seasonal message

to any americans (or non-israelis) that are vehemently opposed to the disengagement of gush katif and shomron (including americans who are vehemently opposed or pro a lot of things in israel to the point of constant criticism and verbal attacks and extremism, and there are more than you think, i know many myself and they aren’t even out of college yet):

if you really care about what happens in gush katif, the shomron, yerushalyim, israel in general – if you dont want disengagements from biblically israeli land – if you want mashiach and you want eretz yisroel reinstated – i have two suggestions:

1. move to israel. disengagement is made possible by a terribly low number of jews actually living in israel and taking up land, making it fortifiable. your excuses are boring. the people who stay behind will take care of galut-relations. materialism is boring. get your act together and make disengagement a thing of the past. it wouldn’t be an option if we had enough jews here to hold the forts already built.
2. work at becoming better jews. i dont know how ready we as a nation are for something like the grand “Eretz Yisroel”, the biblical israel concept, when most of us don’t deserve the goodness we’ve been given by God already. the state of moshiach is a pitiful pathetic dream with the way we act as a nation and individually.

that’s a passover/shavuot message. pass it on.

israeli pessach seder madness!!!

i’ve found the crazy sephardi israeli family i’ve been dreaming of.
introduction: my mother’s cousin’s daughter (my second cousin) made aliyah 20 years ago and married a yemenite/turkish sabra and had 4 kids in mitzpe netufah up north.
for pessach, his entire family and their kids came. and me.

overwhelming? yes. comic? yes. patriotic? no choice but yes.

half the family is religious, half secular. half right wing, half left wing. half married, half divorced. all crazy. a gorgeous microcosm of this place, all at the epitomy of israeli jewishness, the ‘passover seder’.

highlights: sitting at the far corner of the table, across from the eternally sephardi grandmother. she came to israel as a girl from turkey and lived in tent camps like most sephardi families did when they came here in the beginning. my aliyah feels like cake and a half. she chatted endlessly in hebrew…
כבר התחתנתי בגילך! סבתא שלך מאיפה בטורקיה? הצלחה בארץ! צריכה לאכל יותר, חמודה
i watched her and i felt family. a dozen kids running around, cousins – playing, fighting, shouting – relating!

favorite part of the seder this year: one of the aunts was handing out prizes for all the kids willing to read from the haggada. one of the kids, a boy around 9, gets up and reads מה נשתנה in Temani, which is Arabic. after he finishes, the awesome prize aunt hands him his gift – a plastic macine gun with realistic bullet shooting sounds. his eyes light up and he immediately begins shooting family members around the table.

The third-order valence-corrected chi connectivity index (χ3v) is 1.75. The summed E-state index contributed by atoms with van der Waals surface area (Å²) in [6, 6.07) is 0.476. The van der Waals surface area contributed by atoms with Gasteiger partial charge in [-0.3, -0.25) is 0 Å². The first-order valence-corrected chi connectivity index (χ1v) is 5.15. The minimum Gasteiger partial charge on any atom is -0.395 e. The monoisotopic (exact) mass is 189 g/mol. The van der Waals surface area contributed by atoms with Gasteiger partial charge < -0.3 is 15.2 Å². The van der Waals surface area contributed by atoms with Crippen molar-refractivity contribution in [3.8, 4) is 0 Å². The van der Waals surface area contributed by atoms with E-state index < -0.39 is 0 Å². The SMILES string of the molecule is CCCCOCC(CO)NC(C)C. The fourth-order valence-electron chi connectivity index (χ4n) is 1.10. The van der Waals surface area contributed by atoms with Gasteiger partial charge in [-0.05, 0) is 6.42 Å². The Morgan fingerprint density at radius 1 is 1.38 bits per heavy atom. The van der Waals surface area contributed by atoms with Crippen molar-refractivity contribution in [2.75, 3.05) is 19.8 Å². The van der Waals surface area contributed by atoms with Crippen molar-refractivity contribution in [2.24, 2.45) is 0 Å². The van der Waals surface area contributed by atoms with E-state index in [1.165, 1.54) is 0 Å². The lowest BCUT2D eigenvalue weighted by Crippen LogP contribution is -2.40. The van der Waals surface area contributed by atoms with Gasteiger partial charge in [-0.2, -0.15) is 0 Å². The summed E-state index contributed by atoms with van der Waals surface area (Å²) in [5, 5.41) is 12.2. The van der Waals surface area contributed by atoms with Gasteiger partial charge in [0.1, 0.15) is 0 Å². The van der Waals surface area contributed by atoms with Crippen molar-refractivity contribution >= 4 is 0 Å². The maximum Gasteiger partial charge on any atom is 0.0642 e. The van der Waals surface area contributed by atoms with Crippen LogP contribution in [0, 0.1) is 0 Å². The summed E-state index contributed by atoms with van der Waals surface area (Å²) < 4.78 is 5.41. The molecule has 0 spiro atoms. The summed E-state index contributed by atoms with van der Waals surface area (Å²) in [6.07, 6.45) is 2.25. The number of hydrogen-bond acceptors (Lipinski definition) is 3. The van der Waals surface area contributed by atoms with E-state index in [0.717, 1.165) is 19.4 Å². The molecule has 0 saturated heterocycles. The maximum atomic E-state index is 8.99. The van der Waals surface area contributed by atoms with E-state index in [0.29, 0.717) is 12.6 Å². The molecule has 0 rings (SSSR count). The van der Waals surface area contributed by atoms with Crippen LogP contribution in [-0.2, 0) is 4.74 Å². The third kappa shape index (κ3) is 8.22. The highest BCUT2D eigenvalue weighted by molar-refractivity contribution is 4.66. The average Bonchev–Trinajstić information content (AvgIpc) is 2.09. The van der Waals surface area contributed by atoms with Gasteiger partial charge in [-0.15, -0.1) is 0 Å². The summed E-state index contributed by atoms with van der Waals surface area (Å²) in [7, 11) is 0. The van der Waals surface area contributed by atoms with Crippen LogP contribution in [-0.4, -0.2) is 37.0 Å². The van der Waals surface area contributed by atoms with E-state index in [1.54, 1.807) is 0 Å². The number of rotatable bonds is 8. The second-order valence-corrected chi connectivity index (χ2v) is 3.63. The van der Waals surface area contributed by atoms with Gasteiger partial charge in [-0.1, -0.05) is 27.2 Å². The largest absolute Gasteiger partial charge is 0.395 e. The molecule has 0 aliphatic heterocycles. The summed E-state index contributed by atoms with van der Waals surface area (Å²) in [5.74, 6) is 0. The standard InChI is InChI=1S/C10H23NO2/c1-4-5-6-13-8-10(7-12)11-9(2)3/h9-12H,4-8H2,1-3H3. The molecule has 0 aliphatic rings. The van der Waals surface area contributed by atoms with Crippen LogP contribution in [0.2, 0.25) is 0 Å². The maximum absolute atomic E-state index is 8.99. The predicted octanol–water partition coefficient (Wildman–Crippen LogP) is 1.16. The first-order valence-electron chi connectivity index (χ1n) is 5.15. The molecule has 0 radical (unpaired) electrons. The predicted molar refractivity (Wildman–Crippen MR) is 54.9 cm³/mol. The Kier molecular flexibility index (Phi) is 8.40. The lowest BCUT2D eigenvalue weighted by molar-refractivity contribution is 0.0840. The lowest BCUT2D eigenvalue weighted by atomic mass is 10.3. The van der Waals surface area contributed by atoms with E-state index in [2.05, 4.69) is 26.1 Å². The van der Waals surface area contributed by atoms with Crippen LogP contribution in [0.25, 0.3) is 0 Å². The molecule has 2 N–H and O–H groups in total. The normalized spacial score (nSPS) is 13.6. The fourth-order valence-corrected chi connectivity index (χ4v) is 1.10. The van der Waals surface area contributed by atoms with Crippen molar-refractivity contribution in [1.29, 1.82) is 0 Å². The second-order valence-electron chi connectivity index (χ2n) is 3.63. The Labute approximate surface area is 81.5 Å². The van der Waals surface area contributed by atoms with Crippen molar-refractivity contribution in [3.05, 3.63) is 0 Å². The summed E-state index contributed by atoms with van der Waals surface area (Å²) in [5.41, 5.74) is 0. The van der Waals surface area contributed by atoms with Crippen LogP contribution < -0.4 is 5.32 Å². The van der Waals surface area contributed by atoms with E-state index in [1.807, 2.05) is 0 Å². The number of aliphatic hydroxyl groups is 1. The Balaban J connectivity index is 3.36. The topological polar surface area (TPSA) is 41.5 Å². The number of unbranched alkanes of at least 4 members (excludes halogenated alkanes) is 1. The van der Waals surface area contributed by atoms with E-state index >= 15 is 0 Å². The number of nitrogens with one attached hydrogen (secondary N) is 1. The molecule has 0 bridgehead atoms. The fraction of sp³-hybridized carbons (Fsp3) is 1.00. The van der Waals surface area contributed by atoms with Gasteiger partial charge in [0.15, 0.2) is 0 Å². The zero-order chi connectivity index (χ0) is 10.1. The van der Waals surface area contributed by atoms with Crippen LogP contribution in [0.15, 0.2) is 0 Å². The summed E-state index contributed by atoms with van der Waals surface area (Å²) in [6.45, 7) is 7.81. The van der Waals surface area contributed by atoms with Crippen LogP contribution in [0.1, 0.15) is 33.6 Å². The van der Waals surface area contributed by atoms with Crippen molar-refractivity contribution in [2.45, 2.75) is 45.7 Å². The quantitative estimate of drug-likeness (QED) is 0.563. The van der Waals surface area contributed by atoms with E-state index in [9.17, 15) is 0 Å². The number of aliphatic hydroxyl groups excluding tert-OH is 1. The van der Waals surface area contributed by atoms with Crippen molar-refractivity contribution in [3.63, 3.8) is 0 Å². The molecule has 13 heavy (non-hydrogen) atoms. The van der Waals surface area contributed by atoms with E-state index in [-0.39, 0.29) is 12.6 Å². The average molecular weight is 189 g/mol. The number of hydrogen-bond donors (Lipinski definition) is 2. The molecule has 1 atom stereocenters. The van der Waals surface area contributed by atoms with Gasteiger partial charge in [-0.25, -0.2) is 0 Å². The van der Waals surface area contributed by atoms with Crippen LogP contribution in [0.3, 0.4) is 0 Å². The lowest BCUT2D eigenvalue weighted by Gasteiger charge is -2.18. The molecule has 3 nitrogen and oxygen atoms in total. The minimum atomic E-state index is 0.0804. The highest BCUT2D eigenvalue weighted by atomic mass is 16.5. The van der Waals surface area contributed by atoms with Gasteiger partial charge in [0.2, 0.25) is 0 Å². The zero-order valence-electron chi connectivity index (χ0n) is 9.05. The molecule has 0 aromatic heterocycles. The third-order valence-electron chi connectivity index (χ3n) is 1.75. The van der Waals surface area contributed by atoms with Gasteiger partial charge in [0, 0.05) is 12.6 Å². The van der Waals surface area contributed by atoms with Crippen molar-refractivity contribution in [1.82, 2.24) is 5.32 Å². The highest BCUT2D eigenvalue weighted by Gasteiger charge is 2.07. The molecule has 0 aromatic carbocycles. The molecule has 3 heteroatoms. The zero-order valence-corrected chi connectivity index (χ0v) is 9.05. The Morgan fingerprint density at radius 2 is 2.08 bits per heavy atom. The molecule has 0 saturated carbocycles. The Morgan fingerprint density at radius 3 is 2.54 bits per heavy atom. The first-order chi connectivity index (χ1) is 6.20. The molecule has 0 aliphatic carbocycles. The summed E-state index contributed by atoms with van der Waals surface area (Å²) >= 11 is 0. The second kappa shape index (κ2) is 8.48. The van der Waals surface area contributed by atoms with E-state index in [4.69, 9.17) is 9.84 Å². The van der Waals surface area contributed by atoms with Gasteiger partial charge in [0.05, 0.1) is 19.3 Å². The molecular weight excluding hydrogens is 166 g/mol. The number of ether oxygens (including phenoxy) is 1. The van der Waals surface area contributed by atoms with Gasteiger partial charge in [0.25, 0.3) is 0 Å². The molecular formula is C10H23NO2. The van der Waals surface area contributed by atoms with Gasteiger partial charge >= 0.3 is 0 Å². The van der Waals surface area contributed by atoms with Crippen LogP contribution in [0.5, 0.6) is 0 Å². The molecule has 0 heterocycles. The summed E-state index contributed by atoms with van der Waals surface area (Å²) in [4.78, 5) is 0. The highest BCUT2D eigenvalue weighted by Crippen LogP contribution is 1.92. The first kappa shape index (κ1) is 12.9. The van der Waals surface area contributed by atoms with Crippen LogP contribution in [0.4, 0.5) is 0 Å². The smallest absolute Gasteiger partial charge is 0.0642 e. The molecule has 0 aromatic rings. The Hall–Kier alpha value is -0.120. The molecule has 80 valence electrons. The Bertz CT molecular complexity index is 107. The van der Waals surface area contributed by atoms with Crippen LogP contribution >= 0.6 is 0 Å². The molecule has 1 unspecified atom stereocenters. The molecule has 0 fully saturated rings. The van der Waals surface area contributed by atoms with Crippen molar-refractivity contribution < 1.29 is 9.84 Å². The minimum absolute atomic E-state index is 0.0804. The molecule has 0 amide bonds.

i turned to my cousin, the only other american in the room, and asked her – “isnt it somewhat surreal to hear Arabic words chanted and then a machine gun go off?”

which leads me to my next point. it’s true what they say. when u get to israel, u can take the jew out of galut but u cant take the galut out of the jew. i’m more of an אמרקאית now then i ever was, no matter what my teudat zehut says.

but like the country-at-large in which we all now live in regardless of where we came from, dysfunction abounds. as i mentioned, the family is a microcosm of israeli citizenry, and like israeli citizenry the family has it’s share of crazy (and violent) conflicts. the irony kept me smirking:
1. i come from a family in america that deals with its conflicts by not speaking and then pretending all is well, and here i was in the middle of a heated shouting fist fight match feeling totally at ease because it seemed… healthy.
2. there i was, in the middle of a typical israeli family conflict, awaiting the start of my conflict management course to begin next fall. in israel.

the climax of the weekend was an impromtu performance by my youngest little israeli cousin, merav. blonde haired with big brown doe eyes, 7-year-old merav sat on the couch in the living room while yemenite adults were calming down the tension in the other rooms. she opened a book in front of her and began singing israeli folk songs in the sweetest little girl voice i ever heard…
על כל אלה, על כל אלה

and that’s just how i felt the whole time, whatever entertainment i was provided by israeli nature. i felt so aware.
i felt at home. i could taste it. like i tasted a bit of matzah, a bit of freedom, a bit of what pessach is about – going home.